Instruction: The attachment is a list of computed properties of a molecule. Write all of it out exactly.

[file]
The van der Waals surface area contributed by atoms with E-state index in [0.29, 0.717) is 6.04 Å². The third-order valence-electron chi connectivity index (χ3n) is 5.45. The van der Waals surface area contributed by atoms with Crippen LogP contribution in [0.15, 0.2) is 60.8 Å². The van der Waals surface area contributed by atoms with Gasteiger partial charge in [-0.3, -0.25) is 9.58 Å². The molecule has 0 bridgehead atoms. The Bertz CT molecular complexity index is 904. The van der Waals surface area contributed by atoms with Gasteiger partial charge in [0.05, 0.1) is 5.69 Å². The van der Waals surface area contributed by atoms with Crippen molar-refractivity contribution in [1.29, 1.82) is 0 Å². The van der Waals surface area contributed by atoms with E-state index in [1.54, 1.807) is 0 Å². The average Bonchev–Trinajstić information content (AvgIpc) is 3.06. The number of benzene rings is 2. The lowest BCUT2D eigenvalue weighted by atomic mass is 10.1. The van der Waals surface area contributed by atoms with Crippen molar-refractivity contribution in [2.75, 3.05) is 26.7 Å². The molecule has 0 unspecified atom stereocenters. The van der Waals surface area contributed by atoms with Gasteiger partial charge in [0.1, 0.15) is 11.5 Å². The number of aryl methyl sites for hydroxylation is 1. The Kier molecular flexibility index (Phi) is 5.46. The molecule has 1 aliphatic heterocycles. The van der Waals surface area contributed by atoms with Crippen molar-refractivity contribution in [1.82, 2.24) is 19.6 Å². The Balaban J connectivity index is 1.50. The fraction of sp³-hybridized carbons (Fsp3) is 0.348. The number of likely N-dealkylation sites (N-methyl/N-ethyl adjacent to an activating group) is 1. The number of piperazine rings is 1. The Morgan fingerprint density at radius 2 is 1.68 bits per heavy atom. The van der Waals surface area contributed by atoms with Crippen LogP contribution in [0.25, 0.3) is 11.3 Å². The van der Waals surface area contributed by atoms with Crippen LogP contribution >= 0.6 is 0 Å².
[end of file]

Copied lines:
The van der Waals surface area contributed by atoms with E-state index in [0.29, 0.717) is 6.04 Å². The third-order valence-electron chi connectivity index (χ3n) is 5.45. The van der Waals surface area contributed by atoms with Crippen LogP contribution in [0.15, 0.2) is 60.8 Å². The van der Waals surface area contributed by atoms with Gasteiger partial charge in [-0.3, -0.25) is 9.58 Å². The molecule has 0 bridgehead atoms. The Bertz CT molecular complexity index is 904. The van der Waals surface area contributed by atoms with Gasteiger partial charge in [0.05, 0.1) is 5.69 Å². The van der Waals surface area contributed by atoms with Crippen molar-refractivity contribution in [1.29, 1.82) is 0 Å². The van der Waals surface area contributed by atoms with E-state index in [1.54, 1.807) is 0 Å². The average Bonchev–Trinajstić information content (AvgIpc) is 3.06. The number of benzene rings is 2. The lowest BCUT2D eigenvalue weighted by atomic mass is 10.1. The van der Waals surface area contributed by atoms with Crippen molar-refractivity contribution in [2.75, 3.05) is 26.7 Å². The molecule has 0 unspecified atom stereocenters. The van der Waals surface area contributed by atoms with Gasteiger partial charge in [0.1, 0.15) is 11.5 Å². The number of aryl methyl sites for hydroxylation is 1. The Kier molecular flexibility index (Phi) is 5.46. The molecule has 1 aliphatic heterocycles. The van der Waals surface area contributed by atoms with Crippen molar-refractivity contribution in [1.82, 2.24) is 19.6 Å². The Balaban J connectivity index is 1.50. The fraction of sp³-hybridized carbons (Fsp3) is 0.348. The number of likely N-dealkylation sites (N-methyl/N-ethyl adjacent to an activating group) is 1. The number of piperazine rings is 1. The Morgan fingerprint density at radius 2 is 1.68 bits per heavy atom. The van der Waals surface area contributed by atoms with Crippen LogP contribution in [0.25, 0.3) is 11.3 Å². The van der Waals surface area contributed by atoms with Crippen LogP contribution >= 0.6 is 0 Å².